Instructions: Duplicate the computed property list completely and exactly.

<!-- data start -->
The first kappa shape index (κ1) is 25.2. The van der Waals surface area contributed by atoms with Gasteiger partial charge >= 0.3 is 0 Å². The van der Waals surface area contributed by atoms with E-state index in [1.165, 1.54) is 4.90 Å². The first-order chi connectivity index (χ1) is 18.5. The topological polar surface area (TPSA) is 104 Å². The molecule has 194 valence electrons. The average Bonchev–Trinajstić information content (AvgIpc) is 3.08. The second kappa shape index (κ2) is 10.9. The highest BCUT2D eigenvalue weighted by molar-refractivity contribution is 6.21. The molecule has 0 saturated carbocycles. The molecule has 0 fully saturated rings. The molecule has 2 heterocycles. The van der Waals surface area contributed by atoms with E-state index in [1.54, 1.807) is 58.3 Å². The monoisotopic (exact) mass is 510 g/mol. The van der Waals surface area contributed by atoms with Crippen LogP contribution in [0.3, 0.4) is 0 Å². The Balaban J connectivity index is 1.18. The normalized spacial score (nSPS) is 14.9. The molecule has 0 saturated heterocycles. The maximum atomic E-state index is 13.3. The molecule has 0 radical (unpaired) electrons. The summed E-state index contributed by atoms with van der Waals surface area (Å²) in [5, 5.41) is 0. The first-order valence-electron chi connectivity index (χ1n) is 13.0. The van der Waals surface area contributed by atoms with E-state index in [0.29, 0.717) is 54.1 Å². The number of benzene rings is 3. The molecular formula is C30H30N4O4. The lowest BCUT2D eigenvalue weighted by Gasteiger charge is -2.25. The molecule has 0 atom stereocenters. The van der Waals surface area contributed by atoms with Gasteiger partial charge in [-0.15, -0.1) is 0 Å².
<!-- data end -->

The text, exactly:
The first kappa shape index (κ1) is 25.2. The van der Waals surface area contributed by atoms with Gasteiger partial charge >= 0.3 is 0 Å². The van der Waals surface area contributed by atoms with E-state index in [1.165, 1.54) is 4.90 Å². The first-order chi connectivity index (χ1) is 18.5. The topological polar surface area (TPSA) is 104 Å². The molecule has 194 valence electrons. The average Bonchev–Trinajstić information content (AvgIpc) is 3.08. The second kappa shape index (κ2) is 10.9. The highest BCUT2D eigenvalue weighted by molar-refractivity contribution is 6.21. The molecule has 0 saturated carbocycles. The molecule has 0 fully saturated rings. The molecule has 2 heterocycles. The van der Waals surface area contributed by atoms with E-state index in [1.54, 1.807) is 58.3 Å². The monoisotopic (exact) mass is 510 g/mol. The van der Waals surface area contributed by atoms with Crippen LogP contribution in [0.3, 0.4) is 0 Å². The Balaban J connectivity index is 1.18. The normalized spacial score (nSPS) is 14.9. The molecule has 0 saturated heterocycles. The maximum atomic E-state index is 13.3. The molecule has 0 radical (unpaired) electrons. The summed E-state index contributed by atoms with van der Waals surface area (Å²) in [5, 5.41) is 0. The first-order valence-electron chi connectivity index (χ1n) is 13.0. The van der Waals surface area contributed by atoms with E-state index in [0.29, 0.717) is 54.1 Å². The number of benzene rings is 3. The molecular formula is C30H30N4O4. The lowest BCUT2D eigenvalue weighted by Gasteiger charge is -2.25. The molecule has 0 atom stereocenters. The van der Waals surface area contributed by atoms with Gasteiger partial charge in [-0.15, -0.1) is 0 Å².